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Sand flies
Temporal range: Barremian[1]–Recent
Phlebotomus papatasi
Scientific classification Edit this classification
Domain: Eukaryota
Kingdom: Animalia
Phylum: Arthropoda
Class: Insecta
Order: Diptera
Family: Psychodidae
Subfamily: Phlebotominae
Rondani, 1840

The Phlebotominae are a subfamily of the family Psychodidae. In several countries, their common name is sandfly, but that name is also applied to other flies. The Phlebotominae include many genera of blood-feeding (hematophagous) flies, including the primary vectors of leishmaniasis, bartonellosis and pappataci fever.

Sand flies are small; a body size of about 3 mm in length is typical for many species, which aids them in escaping notice. Their bite is not always felt, but leaves a small round, reddish bump that starts itching hours or days later. Use of insect repellent is recommended in areas where sand flies are present.

Diet and reproduction[edit]

Phlebotomine sandflies have a diet that includes both blood and plant-derived sugar meals. Phlebotomine females, and only females, suck blood from various mammals, reptiles and birds, while both sexes consume sugary substances like nectar, honeydew, and phloem sap from plants.[2]

Some species are selective about their hosts, whereas others bite any suitable host they find. Some species can produce one clutch of eggs before their first blood meal; such females are said to practise autogenous or partly autogenous reproduction. Other species need a blood meal before they can produce any eggs at all; they are said to practise anautogenous reproduction. As far as is known, all species need a blood meal for every following clutch of eggs. Proteins and other nutrients in the blood they eat enable the female to produce the proteins and fats necessary for them to produce eggs after using up their bodily food stores.[3] In feeding on blood, the flies use their mouthparts to initiate bleeding from the host. They then suck up the exposed blood. Like practically all blood-feeding parasites, they inject biochemicals that inhibit blood clotting, plus some that stimulate host mast cells to produce histamine; this distends capillary vessels, thereby promoting blood flow.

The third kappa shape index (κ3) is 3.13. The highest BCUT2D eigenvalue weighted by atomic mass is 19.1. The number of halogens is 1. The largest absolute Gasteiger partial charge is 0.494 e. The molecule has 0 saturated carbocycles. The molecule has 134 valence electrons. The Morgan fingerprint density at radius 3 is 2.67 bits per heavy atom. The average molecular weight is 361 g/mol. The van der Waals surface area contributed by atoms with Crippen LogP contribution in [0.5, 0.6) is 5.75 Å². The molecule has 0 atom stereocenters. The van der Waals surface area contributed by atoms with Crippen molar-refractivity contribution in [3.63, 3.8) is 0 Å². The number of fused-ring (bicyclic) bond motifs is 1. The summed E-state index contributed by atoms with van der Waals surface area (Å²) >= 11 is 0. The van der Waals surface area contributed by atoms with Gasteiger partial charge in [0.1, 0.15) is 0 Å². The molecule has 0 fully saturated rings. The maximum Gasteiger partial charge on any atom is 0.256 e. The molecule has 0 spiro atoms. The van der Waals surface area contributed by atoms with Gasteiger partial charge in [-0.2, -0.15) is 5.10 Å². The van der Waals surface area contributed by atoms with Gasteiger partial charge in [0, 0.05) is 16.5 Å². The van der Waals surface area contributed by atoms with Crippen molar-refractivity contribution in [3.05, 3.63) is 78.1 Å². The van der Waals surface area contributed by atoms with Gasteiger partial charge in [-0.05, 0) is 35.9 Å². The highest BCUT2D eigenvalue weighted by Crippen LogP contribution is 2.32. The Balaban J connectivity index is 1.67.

One blood meal can support the production of about 100 eggs. Females lay their eggs in humid soil rich in organic matter. Laboratory colonies of various phlebotomine sand fly species have been established for experimental study.[4]

A 2018 study showed that several sandfly species in different parts of the world displayed a notable preference for Cannabis sativa as part of their plant-derived diet, suggesting it might be highly attractive to them.[2]

Health concerns[edit]

Lutzomyia longipalpis feeding on human blood.

As sand fly females suck blood from vertebrates, including humans, they can transmit leishmaniasis, arboviruses and bartonellosis.[2] In the New World, leishmaniasis is spread by sand flies in the genus Lutzomyia, which commonly live in caves, where their main hosts are bats.[citation needed] In the Old World, sand flies in the genus Phlebotomus spread leishmaniasis.[citation needed]